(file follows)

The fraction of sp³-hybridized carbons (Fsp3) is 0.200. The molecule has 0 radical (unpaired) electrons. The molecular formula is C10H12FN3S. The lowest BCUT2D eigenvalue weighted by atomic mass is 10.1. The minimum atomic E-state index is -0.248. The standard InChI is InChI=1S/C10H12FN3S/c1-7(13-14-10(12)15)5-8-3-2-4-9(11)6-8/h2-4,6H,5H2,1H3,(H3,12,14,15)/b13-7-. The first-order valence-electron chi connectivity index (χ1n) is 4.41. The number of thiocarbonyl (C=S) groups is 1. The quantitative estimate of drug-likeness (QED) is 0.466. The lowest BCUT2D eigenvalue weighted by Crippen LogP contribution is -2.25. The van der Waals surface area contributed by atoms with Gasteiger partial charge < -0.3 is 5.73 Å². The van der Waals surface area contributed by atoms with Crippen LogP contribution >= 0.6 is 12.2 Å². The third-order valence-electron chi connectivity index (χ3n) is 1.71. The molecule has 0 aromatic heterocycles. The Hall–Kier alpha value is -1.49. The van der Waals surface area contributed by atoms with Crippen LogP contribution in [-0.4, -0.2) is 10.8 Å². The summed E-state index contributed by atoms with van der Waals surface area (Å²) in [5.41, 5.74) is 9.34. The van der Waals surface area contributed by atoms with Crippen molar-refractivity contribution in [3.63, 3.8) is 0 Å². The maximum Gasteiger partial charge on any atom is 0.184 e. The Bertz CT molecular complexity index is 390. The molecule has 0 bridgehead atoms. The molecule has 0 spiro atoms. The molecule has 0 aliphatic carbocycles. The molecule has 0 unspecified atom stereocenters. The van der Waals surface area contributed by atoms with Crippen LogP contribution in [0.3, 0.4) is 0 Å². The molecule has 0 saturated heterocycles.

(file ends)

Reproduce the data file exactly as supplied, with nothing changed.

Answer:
The fraction of sp³-hybridized carbons (Fsp3) is 0.200. The molecule has 0 radical (unpaired) electrons. The molecular formula is C10H12FN3S. The lowest BCUT2D eigenvalue weighted by atomic mass is 10.1. The minimum atomic E-state index is -0.248. The standard InChI is InChI=1S/C10H12FN3S/c1-7(13-14-10(12)15)5-8-3-2-4-9(11)6-8/h2-4,6H,5H2,1H3,(H3,12,14,15)/b13-7-. The first-order valence-electron chi connectivity index (χ1n) is 4.41. The number of thiocarbonyl (C=S) groups is 1. The quantitative estimate of drug-likeness (QED) is 0.466. The lowest BCUT2D eigenvalue weighted by Crippen LogP contribution is -2.25. The van der Waals surface area contributed by atoms with Gasteiger partial charge < -0.3 is 5.73 Å². The van der Waals surface area contributed by atoms with Crippen LogP contribution >= 0.6 is 12.2 Å². The third-order valence-electron chi connectivity index (χ3n) is 1.71. The molecule has 0 aromatic heterocycles. The Hall–Kier alpha value is -1.49. The van der Waals surface area contributed by atoms with Crippen LogP contribution in [-0.4, -0.2) is 10.8 Å². The summed E-state index contributed by atoms with van der Waals surface area (Å²) in [5.41, 5.74) is 9.34. The van der Waals surface area contributed by atoms with Crippen molar-refractivity contribution in [3.63, 3.8) is 0 Å². The maximum Gasteiger partial charge on any atom is 0.184 e. The Bertz CT molecular complexity index is 390. The molecule has 0 bridgehead atoms. The molecule has 0 spiro atoms. The molecule has 0 aliphatic carbocycles. The molecule has 0 unspecified atom stereocenters. The van der Waals surface area contributed by atoms with Crippen LogP contribution in [0.3, 0.4) is 0 Å². The molecule has 0 saturated heterocycles.